In the countryside, winter may not defeat you. But it will teach the value of a strategic retreat. Come inside and warm up for a minute – the snow will wait.
The poet Wallace Stevens wrote about something he called the “Mind of Winter.” But for an agrarian like me, winter begins at the feet.
Numb feet serve as a natural governor of my Protestant work ethic and my tendency to “overdo it,” as my father (a farmer-overdoer if ever there was one) always said. He also said, “You don’t need to shoot yourself in the foot to know that it hurts,” another one-size-fits-all, podiatrical metaphor perfectly apt for overzealousness on the farm and off it.
When I was a child there was no Weather Channel. We never thought to name winter storms sexily, like breezy rogues or cold jezebels. Instead of arriving at our door sporting chilling names like Octavia, Hektor, and Pandora, our storms came bearing more homely monikers: Looks Real Bad, or my grandpa’s favorite, Damn It All to Hell.
Back then no glad-handing, good Sam of a citified, certified weatherman had to tell us to stay home when the weather soured. Staying home was precisely what the spade-work of planting and sewing and digging out entailed. In ordinary weather the prospect of going to town positively underwhelmed. The thought of going there when the North winds howled and a Hektor or a Wolf or a Gorgon had us by the shorthairs had us doubly nonplussed.
I appreciate now all the subtle ways winter brought us together back then. It brought my father and grandfather down from the Olympian heights of their John Deere cabs to do something plain and plebian like shovel snow with women and children.
Snow-moving and other “winter sports” on the farm fell into predictable patterns once the hard-driven men blew in. First, we would work on the hairy, maniacal edge of frostbite for what seemed like days until someone in the group, usually an elder, would lean on their shovel and declare “Whaddya say we go in and warm up for a spell?” What they really meant was “Jesus, I can’t feel my toes!” or “Mary Mother of God, we’ve got to get inside before we all perish!” but they couldn’t let on. It’s fair to say that during the other nine months of the year I believed my farm elders were invincible. I never once heard them say the word “can’t,” for example. Never did I hear them utter, “Shoot, we might as well just throw in the towel and watch us some cable television.” Still winter and its chill gave them proper pause.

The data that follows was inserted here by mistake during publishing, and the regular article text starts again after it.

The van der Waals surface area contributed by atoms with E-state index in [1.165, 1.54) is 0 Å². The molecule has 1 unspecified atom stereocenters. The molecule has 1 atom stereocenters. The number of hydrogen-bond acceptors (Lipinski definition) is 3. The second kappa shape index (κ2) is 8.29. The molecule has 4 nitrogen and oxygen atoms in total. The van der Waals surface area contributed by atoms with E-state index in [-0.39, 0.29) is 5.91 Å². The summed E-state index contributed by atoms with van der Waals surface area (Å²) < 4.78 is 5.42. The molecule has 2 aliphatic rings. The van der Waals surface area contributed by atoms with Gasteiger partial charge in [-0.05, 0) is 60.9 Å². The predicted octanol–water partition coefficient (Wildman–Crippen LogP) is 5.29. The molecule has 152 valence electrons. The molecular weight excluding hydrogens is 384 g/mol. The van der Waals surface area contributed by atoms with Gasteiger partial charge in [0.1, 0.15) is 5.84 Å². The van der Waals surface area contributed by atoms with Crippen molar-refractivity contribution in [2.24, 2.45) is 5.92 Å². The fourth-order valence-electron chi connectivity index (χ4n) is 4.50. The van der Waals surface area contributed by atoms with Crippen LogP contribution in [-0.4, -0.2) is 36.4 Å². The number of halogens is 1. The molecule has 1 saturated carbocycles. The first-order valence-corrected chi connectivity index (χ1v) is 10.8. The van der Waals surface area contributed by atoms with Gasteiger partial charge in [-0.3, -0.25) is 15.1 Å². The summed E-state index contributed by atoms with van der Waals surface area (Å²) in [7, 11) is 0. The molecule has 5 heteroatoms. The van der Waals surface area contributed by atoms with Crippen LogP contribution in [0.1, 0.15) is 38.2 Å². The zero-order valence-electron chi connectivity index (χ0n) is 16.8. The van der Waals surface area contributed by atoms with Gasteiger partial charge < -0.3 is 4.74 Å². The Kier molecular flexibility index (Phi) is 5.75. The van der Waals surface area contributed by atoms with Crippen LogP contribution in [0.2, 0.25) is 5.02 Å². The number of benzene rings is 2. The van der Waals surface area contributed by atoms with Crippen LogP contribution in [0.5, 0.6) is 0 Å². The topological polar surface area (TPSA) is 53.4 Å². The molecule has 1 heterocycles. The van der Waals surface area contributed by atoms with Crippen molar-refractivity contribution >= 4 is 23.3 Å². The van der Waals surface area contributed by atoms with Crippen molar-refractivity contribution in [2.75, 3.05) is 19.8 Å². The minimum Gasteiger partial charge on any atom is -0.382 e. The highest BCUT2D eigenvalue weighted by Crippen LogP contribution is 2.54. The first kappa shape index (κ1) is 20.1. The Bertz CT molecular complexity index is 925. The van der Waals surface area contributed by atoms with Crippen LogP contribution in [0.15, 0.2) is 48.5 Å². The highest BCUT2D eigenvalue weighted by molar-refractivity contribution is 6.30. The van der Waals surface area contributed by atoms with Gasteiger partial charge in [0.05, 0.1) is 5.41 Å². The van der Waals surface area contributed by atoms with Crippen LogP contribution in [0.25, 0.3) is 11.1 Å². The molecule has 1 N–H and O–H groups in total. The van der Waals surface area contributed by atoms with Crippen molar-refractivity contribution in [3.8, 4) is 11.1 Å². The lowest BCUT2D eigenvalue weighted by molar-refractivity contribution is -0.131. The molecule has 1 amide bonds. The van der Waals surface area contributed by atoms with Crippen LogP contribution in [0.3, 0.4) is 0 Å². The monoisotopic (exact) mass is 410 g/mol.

Retreating into the house for a brief warm-up didn’t constitute defeat. We had merely retired to rally the troops and stoke our flagging fires. Coffee and hot cocoa and a fresh pair of wool socks were our way of saying, Look out, you son-of-bitch-of-the-mother-of-all-winter-storms, we’re coming for you when we’re good and ready.
Nearly 40 years have passed since that first time I saw Old Man Winter turn my family’s invincible elders back inside with us kids in tow. Nowadays, when I hear my farm scoopmate or shovel-buddy mouth the sweet words, “Let’s go in and warm up a bit,” I think about grace—how it never falls out of fashion, how stopping to warm up is nothing more nor less than an acknowledgement of our human limits. And when I think back on a year of political gridlock, pandemic, and rampant and ruthless war, I think there must be something wise in listening deeply, in leaning on one’s shovel to propose not a capitulation, but a temporary cessation. There must be something holy in coming in to regroup at the exact moment when the feet begin to tingle, the heart begins to fail, and the body can no longer bear what the eye despairs.
Today, tomorrow, or 10 minutes from now, mountains will still need moving after all. And if we intend to be standing when heaven and earth are moved, we’ll want to be able to feel our toes.
Zachary Michael Jack is the seventh generation in his family to make his home on an eastern Iowa farm. He is the author, most recently, of The Midwest Farmer's Daughter: In Search of an American Icon. He teaches courses in place studies and writing at North Central College.